Where the two mirror image shot lines cross is the calibrated magic spot for the table.

 Page 4 of 4 « First < 234

 Thread Tools Rate This Thread Rate This Thread: 5 : Excellent 4 : Good 3 : Average 2 : Bad 1 : Terrible

 Posting Rules You may not post new threads You may not post replies You may not post attachments You may not edit your posts BB code is On Smilies are On [IMG] code is On HTML code is Off Forum Rules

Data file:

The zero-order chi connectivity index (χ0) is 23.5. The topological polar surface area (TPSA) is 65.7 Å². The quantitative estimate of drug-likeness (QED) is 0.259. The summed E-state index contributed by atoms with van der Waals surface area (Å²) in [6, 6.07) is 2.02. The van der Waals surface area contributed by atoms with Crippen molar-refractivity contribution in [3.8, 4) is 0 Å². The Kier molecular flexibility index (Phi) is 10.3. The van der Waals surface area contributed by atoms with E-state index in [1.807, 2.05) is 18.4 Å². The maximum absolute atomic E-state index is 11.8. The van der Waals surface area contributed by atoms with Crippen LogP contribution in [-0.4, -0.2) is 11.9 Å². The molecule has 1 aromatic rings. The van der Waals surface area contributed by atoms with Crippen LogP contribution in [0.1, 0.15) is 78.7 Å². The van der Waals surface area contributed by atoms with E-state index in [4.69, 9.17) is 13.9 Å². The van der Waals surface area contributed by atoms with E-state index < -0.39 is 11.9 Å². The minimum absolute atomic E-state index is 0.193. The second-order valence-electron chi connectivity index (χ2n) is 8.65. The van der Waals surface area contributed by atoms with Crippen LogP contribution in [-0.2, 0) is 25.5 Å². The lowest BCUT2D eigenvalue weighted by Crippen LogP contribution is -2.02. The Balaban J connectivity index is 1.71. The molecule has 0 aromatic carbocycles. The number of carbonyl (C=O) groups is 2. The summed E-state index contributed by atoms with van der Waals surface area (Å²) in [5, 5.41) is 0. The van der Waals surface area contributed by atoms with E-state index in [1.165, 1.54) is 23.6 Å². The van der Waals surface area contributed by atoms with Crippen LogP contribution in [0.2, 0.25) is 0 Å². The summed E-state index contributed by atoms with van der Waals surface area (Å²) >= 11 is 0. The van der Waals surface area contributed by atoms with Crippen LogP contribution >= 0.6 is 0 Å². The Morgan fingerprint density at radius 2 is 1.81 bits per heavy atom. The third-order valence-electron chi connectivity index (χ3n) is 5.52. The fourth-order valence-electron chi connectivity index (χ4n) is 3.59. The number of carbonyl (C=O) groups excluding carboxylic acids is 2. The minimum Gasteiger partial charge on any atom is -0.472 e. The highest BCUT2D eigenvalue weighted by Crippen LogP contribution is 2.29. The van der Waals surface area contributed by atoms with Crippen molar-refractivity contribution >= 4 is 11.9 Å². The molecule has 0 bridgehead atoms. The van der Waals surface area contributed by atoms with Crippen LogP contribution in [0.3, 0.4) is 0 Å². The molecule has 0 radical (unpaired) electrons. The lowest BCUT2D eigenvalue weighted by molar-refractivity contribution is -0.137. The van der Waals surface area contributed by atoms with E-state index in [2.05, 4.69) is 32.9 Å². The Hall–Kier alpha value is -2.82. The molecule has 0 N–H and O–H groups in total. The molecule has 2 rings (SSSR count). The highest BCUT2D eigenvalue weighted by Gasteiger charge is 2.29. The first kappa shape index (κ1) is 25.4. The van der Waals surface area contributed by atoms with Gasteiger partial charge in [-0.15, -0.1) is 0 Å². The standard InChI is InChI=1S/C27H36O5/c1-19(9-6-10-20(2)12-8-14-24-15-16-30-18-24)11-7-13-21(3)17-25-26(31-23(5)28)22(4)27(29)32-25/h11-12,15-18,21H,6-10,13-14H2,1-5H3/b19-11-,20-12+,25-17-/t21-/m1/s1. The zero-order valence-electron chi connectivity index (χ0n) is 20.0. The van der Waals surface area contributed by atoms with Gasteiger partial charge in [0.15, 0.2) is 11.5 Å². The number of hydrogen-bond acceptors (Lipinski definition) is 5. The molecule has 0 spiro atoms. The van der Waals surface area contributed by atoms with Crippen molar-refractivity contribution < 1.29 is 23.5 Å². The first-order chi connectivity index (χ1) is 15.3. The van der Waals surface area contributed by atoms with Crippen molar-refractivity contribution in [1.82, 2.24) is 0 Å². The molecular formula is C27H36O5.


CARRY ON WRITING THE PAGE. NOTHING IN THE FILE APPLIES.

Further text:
Forum Jump User Control Panel Private Messages Subscriptions Who's Online Search Forums Forums Home Main Category     Main Forum     Live Stream Area     Wanted/For Sale         For Sale Items         eBay Auctions         Wanted     Room Owner Discussion     14.1 Pool     Canadian Pool     Snooker     Carom Billiards     Memories of Steve Mizerak     English Pool     Billiard and Pool History in the U.S.     BEF Juniors Pool     Test Area     Cuesports: Rules & Strategies     AzB Hall of Fame     Pool Room Reviews Tournament Talk     U.S. Tournament Announcements     European Tournament Annoucements     Asian Tournament Announcements     Super Billiards Expo     Junior National 9-Ball Championships     World Championships     US Open Championships     Derby City Classic/Southern Classic     BCA Pool League World Championships     US Bar Table Championship     WPBA     Matchroom Events     Eurotour     Other Tours & Events Products Talk     Pool Tables and Accessories Reviews     Cue Reviews     Cue and shaft reviews     Cue Case Reviews     Cue Machinery and Supplies     Cue & Case Gallery     Ask The Cuemaker     Cue Accessory reviews     Other Item reviews     Talk To A Mechanic Instruction & Ask the pros     Aiming Conversation     George 'Ginky' San Souci     Instructional Material reviews     Instructor Reviews     Melissa Morris     Sarah Rousey     Ask The Instructor